Once again today's posting is presented as a dialogue, as is my wont. Why is var sometimes required on an implicitly-typed local variable and sometimes illegal on an implicitly typed local variable? That's a good question but can you make it more precise? Start by listing the situations in which an implicitly...
  • Blog Post: Eric Rambles On About C#, Again

    Rachel Roumeliotis, who amongst other things edits C# books for O'Reilly, recently did an interview with me where I ramble on about async/await, Roslyn, performance analysis as an engineering discipline, and some broad-strokes ideas for future language research areas. If you have sixteen minutes to burn...
  • Blog Post: Implementation-defined behaviour

    As I've mentioned several times on this blog before , C# has been carefully designed to eliminate some of the "undefined behaviour" and "implementation-defined behaviour" that you see in languages like C and C++. But I'm getting ahead of myself; I should probably start by making a few definitions. Traditionally...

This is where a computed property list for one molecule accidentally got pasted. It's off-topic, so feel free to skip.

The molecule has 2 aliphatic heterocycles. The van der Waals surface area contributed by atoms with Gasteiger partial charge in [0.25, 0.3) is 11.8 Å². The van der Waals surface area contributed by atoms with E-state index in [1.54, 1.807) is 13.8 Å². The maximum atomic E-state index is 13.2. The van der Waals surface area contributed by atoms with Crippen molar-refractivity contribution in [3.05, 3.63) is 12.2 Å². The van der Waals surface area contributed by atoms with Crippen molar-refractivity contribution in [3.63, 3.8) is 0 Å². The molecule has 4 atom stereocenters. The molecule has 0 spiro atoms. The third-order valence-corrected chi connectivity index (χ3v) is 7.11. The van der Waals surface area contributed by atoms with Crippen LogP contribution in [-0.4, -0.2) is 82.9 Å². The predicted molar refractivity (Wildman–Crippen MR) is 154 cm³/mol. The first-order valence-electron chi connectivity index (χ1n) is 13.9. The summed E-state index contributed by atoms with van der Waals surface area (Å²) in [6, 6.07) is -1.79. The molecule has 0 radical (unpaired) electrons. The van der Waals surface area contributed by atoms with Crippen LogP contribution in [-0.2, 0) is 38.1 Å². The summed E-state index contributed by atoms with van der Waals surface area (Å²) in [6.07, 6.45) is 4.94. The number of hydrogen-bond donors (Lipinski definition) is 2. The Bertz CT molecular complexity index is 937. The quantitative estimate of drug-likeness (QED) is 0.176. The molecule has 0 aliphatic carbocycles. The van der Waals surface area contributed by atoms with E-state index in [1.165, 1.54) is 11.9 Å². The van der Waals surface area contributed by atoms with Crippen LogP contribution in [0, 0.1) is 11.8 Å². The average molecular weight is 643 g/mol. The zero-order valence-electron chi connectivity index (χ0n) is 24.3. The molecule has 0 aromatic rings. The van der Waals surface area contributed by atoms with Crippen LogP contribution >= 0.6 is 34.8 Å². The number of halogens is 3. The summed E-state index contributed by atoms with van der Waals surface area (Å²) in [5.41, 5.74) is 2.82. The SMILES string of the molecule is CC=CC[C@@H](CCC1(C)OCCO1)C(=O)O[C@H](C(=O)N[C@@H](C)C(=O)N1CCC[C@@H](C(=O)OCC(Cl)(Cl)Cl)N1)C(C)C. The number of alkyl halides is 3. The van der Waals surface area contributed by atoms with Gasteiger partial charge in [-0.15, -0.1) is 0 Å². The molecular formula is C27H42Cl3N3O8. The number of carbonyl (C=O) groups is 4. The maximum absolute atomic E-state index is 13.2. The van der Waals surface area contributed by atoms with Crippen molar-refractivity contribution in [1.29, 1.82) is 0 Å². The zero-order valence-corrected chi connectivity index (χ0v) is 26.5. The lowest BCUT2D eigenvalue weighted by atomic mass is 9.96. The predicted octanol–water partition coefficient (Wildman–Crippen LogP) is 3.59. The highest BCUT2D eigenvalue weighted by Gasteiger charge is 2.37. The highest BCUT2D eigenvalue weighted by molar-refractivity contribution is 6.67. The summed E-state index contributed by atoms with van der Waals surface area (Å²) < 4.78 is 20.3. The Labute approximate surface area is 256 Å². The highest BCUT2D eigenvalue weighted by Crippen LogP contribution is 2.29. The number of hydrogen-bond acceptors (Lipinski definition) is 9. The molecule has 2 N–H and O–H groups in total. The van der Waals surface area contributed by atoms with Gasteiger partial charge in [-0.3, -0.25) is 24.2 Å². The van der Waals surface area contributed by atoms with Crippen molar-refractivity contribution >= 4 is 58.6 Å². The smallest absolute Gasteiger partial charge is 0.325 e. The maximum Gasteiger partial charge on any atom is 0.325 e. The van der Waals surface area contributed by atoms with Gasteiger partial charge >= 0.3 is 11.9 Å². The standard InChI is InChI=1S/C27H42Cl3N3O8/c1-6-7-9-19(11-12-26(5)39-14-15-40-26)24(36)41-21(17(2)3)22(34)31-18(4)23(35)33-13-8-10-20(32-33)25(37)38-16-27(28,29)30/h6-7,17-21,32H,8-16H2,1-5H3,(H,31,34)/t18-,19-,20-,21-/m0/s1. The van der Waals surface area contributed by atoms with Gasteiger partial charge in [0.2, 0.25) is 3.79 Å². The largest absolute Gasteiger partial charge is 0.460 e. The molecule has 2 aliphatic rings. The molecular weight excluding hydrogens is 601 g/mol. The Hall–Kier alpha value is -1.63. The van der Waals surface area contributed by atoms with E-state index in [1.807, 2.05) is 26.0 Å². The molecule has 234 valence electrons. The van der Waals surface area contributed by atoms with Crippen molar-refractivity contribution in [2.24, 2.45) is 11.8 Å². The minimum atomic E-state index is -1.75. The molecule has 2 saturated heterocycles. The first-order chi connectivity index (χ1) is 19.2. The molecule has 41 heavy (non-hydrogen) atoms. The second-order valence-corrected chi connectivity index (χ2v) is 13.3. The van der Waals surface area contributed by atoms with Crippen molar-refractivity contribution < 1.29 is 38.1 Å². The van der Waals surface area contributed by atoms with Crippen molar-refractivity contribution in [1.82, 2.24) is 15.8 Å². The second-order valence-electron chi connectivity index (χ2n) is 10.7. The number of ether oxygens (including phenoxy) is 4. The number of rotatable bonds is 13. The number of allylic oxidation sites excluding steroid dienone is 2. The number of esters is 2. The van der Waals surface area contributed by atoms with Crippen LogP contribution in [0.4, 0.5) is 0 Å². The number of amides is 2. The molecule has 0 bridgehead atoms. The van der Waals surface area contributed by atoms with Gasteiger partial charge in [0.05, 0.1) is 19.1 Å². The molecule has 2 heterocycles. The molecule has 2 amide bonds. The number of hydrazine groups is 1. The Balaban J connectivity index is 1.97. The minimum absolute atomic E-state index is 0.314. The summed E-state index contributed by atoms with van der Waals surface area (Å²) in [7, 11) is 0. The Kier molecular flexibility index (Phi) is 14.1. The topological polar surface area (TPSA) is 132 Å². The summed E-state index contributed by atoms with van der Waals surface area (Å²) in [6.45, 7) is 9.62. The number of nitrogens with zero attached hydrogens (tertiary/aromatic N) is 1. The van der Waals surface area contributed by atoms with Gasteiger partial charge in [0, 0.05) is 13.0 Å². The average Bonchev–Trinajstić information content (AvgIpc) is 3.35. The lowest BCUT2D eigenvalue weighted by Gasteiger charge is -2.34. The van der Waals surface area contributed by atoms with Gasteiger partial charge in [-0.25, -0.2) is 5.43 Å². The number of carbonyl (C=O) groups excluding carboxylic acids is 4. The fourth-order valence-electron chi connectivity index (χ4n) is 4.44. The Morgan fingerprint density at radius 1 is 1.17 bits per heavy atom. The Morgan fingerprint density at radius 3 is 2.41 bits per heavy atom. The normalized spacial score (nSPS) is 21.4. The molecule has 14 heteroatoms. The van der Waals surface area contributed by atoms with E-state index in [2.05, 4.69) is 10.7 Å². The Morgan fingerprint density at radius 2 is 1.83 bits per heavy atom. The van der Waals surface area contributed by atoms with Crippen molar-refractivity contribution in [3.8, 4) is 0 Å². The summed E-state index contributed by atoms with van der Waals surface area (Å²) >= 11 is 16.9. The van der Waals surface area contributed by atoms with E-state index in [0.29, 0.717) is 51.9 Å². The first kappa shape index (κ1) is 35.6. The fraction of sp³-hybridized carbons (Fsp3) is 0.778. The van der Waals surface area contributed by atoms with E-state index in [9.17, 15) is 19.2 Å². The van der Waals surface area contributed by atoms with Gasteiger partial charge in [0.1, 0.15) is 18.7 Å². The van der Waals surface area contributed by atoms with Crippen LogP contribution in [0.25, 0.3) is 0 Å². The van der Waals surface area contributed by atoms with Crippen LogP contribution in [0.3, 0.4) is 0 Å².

• Blog Post: Announcing Microsoft Roslyn June 2012 CTP

    Good afternoon all, I am happy to announce that we are releasing a second Community Technology Preview release of Roslyn, the project I actually work on, today. I am super excited! So, let's cut to the chase. Key facts: Roslyn is a library of code analysis APIs useful for building compilers, development...
  • Blog Post: Past performance is no guarantee of future results